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The Most Important Secret I Know

06 Mar
The Most Important Secret I Know

There’s a secret phrase out there amongst photographers and they don’t share it easily. I just wanted some ball park starting places for different types of scenes. So very cleverly, I set up a spreadsheet listing all the most likely scenarios I would be shooting in. You know the type I mean. Harsh sunlight on a beach in the daytime, nighttime indoor shot during a party, macro of flowers in the morning light, sunset and sunrise, moonlit pictures etc etc.
We all have our favourite shots we take, so I tried to make a nice long list of all thing the things I liked to photo and the situation I would most likely be in. Then next to that list, I wrote out ISO, f/stop, shutter speed, lens size, flash/no flash etc etc allowing for all the different options I could think of.

Dial by Leo ReynoldsAnd then, I took this list to a bunch of really talented photographers I knew. And asked them to help me fill it in. Some were gentle and just laughed at me. Some became frustrated (particularly my husband) because I didn’t grasp that ‘every situation is different’. But I did grasp it: I just needed a starting point.

Then I met a gem of a man during a one-on-one course and he smiled slightly and said… let me tell you the Photographer’s Cheat Sheet formula and then YOU can fill it in.

So now let me share that formula with you!

The secret to taking amazing photos is simple: f/8 and be there.

This secret phrase has been attributed to a lot of people over the years but most seem to settle on Weegee as the originator of the phrase. But what the heck does it mean?

Put your camera in aperture priority (normally marked A or Av) and set your f-stop to f/8. Always. Every time.

Set your ISO to 100. Each and every time.

Then look at the lens you have on your camera at the time and half its longest length. If it’s a 70-300, then half its length, making it 150. If it’s an 18 -55 then half its length is 27.5. If it’s a 50mm prime then half its length equals 25. We’ll call this the magic number.

Ok… so here’s the trick. When you press your trigger button down halfway, it will show you on your screen what the Shutter Speed is. You want the Shutter Speed to have a faster speed than the magic number. so if when focusing, you have a speed of 1/250 and you are using a 70-300 lens, your settings are fine. And your photos will look GREAT.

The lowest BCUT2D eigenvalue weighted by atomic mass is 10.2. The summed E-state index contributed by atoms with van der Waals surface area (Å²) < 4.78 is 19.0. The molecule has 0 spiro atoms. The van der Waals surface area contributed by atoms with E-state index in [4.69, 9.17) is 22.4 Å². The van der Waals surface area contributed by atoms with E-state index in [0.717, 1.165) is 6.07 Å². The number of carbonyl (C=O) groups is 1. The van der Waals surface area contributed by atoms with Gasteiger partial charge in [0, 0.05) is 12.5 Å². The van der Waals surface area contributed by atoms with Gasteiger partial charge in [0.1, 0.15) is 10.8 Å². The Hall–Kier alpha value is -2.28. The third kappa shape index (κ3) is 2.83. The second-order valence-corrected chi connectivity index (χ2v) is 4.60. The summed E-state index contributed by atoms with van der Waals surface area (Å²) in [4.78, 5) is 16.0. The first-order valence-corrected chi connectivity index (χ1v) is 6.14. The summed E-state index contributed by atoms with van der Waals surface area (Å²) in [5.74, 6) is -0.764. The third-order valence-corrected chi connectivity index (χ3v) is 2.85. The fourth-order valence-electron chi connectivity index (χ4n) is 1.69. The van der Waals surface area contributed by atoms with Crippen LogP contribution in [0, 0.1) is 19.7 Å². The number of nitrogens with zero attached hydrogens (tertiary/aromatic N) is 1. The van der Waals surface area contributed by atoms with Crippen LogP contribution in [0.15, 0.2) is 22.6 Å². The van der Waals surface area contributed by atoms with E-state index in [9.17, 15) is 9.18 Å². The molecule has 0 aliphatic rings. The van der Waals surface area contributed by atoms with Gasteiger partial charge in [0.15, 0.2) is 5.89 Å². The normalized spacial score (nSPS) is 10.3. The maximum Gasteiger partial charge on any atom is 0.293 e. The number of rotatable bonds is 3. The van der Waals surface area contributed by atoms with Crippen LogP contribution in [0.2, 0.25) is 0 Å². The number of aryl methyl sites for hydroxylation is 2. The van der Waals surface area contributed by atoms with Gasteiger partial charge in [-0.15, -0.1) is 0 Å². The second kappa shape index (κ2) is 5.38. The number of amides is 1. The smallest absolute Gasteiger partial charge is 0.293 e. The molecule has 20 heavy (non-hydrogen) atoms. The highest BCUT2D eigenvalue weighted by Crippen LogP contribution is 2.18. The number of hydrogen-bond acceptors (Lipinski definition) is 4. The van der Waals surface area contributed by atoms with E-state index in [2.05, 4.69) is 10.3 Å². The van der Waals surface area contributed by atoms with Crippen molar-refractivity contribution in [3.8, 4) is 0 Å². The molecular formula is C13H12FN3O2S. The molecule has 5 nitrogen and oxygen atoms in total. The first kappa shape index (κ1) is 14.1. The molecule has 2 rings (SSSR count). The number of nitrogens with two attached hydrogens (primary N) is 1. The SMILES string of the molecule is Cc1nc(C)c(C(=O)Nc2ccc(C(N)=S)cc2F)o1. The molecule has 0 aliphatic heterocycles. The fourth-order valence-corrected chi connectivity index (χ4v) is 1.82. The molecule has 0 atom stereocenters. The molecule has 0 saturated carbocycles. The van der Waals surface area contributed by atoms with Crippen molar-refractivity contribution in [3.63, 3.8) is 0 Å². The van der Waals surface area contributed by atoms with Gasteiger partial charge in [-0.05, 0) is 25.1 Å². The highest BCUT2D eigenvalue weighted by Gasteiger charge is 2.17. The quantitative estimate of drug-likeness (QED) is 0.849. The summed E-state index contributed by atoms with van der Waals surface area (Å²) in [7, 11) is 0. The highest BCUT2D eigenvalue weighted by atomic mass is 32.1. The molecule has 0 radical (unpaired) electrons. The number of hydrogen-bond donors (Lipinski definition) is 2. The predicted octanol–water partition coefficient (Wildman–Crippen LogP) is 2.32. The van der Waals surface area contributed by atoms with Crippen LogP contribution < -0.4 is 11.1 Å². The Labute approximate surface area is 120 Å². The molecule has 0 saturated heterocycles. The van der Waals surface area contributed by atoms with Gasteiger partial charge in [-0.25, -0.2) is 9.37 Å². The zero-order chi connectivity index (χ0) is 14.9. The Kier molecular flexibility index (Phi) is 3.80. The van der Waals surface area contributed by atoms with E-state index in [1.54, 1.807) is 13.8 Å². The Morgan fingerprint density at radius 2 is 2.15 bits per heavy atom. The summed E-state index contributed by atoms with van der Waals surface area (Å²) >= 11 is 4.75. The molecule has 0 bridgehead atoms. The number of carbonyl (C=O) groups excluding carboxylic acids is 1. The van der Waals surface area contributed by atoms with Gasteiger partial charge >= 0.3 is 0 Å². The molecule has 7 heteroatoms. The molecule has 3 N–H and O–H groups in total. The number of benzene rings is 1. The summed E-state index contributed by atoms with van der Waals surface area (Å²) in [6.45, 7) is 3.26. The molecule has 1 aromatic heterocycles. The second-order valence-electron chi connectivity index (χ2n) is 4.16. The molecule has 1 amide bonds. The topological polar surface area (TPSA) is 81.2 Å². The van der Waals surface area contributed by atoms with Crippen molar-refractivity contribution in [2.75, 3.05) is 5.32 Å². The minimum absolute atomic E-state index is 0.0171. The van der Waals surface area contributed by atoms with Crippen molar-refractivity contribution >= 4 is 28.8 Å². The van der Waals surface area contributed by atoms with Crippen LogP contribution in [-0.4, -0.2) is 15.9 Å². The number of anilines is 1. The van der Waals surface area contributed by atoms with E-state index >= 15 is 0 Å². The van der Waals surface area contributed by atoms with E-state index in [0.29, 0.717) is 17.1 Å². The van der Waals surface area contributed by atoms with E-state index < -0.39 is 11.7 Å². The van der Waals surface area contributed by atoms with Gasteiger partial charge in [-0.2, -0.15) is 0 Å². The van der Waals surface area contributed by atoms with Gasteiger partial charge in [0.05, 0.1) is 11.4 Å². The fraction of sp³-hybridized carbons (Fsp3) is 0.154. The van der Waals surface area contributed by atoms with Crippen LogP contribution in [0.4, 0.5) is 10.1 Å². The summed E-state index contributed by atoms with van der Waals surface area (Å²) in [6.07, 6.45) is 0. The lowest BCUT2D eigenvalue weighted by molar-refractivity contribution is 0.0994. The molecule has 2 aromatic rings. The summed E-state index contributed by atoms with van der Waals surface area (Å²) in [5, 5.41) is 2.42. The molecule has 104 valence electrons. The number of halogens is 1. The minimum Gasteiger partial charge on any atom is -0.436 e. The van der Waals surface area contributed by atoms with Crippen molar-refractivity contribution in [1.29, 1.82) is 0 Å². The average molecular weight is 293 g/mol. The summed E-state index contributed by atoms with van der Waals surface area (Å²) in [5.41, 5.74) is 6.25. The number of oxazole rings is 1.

If you have a speed of 1/50 and you are using a 70-300 lens, you are obviously going to be in trouble. So now you need to wind your f-stop down to a lower number than 8, as far as it will go until that speed goes up toward the magic number. If it arrives at that number at f-stop 5.6, then great, your pictures will be awesome. If you haven’t reached that magic number, then that’s okay. There’s a solution to that too. Now you want to increase ISO step by step until that magic number is faster than half the length of your lens.

If you do that, you can shoot indoors without a flash! This simple little formula works a treat. Now the second part of the saying is the most important part. Be There. Take your camera with you everywhere so you never miss a moment.

Some people believe that f/11 or f/22 is better as a starting point, but by applying the same rules and techniques to those original f-stops will hold you in good stead for great shots! Now if you have a camera with the right dials but you can’t remove the lens, don’t fret. Visit dpreview and look up your camera and it will tell you the length of your lens.

So remember the f/8 and be there rule. It makes finding that starting point oh so easy to find!

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Dial Images by chrisinplymouth and Leo Reynolds and licensed by Creative Commons.
Feature Image by egahen via SXC.
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3 Comments

Posted by on March 6, 2011 in Featured, General, Technique, Tutes & Tips

 

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3 responses to “The Most Important Secret I Know

  1. Sharon

    March 8, 2011 at 10:33 am

    That’s a great little explanation, Dec. Thanks for that. I plan to dust off my manual SLR and get back into photography ‘one day’. I’ll come back here and read up again when I do.

    Thanks for sharing.

     
  2. Nicky

    March 8, 2011 at 11:29 am

    Great info Dec, thanks! :> One of these days I’ll find the time to get back into proper photography – I’m afraid my camera has been firmly set on “Auto” for the last couple of years!

     
    • December

      March 31, 2011 at 7:09 am

      Time to take it off Auto Nicky and give Aperture Priority a go 🙂 Would love to see the results!

       
 
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